Receiving a cochlear implant isn’t simply about hearing. For some people, like Kara Johnson of Feilding, the impact of the surgery is about self-confidence, independence, and, ultimately, empowerment. Kara is 32 years old and the mother of three children – Connor (11), Sofia (8) and Tilly (3).

Kara Johnson and her children – Connor, Tilly and Sofia.

This young family is reunited in safety and security under one roof now after Kara’s cochlear implant gave her the courage to seek help from Women’s Refuge and end a violent relationship.

“After I got my cochlear implant, I gained back my confidence and I felt I was able to be self-reliant. I was able to leave that abusive relationship and the last two years have been a lot better,” Kara says.

She describes her hearing impairment as creating difficulties when she was interacting in social gatherings. Kara talks of being a vulnerable victim who relied heavily on her partner to fill in parts of conversations she was missing, which led to her feeling like she couldn’t survive without his help. Once she ended that relationship, Kara was able to get custody of her son and life is very positive with her three children. She had a lot of short-term jobs in her 20s, particularly when her previous partner created barriers to employment. Now she’s been working steadily at The Warehouse this year.

“It’s been the longest I have had a job for and it’s been great,” Kara says. She’s ambitious and her goal is to go to Massey University to study to be a social worker for children.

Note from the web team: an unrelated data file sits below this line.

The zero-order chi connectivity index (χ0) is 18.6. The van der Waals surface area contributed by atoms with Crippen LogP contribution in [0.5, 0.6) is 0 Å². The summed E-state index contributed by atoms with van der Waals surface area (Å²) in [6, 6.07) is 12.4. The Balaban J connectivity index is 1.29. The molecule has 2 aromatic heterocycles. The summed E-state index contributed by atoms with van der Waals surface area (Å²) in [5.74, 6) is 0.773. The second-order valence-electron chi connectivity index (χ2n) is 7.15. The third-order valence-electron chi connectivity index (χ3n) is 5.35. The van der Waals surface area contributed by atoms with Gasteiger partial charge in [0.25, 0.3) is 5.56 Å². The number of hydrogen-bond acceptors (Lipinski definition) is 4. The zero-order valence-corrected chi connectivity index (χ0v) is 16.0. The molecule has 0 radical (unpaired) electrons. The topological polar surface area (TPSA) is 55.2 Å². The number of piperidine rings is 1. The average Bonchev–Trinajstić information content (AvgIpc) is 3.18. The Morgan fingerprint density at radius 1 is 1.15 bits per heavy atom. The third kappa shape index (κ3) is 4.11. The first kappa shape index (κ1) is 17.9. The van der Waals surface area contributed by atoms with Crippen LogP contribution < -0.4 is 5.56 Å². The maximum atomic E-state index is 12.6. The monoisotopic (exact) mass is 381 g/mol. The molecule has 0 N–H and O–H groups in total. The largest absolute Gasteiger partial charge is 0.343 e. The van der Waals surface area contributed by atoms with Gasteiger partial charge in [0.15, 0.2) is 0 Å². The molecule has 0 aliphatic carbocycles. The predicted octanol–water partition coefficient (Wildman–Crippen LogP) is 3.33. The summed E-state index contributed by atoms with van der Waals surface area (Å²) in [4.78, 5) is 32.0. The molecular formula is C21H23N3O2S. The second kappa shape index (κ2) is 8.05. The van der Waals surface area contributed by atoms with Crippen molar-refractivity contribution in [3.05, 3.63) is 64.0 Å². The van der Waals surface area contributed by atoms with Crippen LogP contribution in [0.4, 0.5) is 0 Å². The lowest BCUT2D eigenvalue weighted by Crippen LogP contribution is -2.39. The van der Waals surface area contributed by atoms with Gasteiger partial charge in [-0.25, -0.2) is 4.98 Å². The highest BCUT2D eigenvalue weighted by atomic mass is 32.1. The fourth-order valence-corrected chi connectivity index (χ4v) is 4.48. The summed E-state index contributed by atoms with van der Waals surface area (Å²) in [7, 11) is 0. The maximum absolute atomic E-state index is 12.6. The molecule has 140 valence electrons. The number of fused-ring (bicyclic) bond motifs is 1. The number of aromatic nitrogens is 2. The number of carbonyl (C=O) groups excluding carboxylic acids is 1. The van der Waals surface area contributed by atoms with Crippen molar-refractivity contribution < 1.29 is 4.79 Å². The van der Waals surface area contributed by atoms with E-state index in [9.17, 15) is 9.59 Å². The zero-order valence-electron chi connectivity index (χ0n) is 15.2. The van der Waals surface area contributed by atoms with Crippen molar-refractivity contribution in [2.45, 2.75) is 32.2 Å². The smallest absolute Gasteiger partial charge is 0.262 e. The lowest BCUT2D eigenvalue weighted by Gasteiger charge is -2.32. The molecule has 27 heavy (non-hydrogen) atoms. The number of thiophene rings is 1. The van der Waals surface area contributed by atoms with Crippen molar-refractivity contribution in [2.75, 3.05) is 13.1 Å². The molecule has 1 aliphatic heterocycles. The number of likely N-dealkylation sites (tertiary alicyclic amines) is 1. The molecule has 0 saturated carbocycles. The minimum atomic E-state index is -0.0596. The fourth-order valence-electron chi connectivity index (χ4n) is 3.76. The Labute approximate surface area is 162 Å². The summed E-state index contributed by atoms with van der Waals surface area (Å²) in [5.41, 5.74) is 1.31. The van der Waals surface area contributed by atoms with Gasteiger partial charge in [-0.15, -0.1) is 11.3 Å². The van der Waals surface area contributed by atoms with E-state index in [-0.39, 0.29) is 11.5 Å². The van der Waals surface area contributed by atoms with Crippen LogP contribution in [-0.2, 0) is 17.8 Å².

“If people are on the fence about the cochlear implant surgery, I want them to know it was the best decision I could’ve made,” Kara says. “I do believe if I had not had the surgery, I would still be in the most horrific relationship ever.”

Kara acknowledges the amazing support she has had from her parents, Palmerston North City Councillor Lorna Johnson and Massey University Veterinary Neurophysiology Professor Craig Johnson. She was adopted in England when she was five years old and the family emigrated to New Zealand when she was 10. She understands that her hearing was affected by untreated ear infections when she was a child in the foster care system. Her hearing continued to deteriorate throughout her life.

Kara relied on a hearing aid and lip reading and taught herself to talk well through a love of reading, despite not enjoying her years at primary or high school. When she looks back at her switch-on it is the sound of her then baby daughter Tilly’s laughter that stands out.

“I now feel I don’t miss so much with the kids and we all connect more,” she says. Kara’s been in a happy new relationship with Henry for seven months.

Her gratitude for the difference her implant has made in her life extends to sharing her harrowing previous relationship experience in case it will help someone else.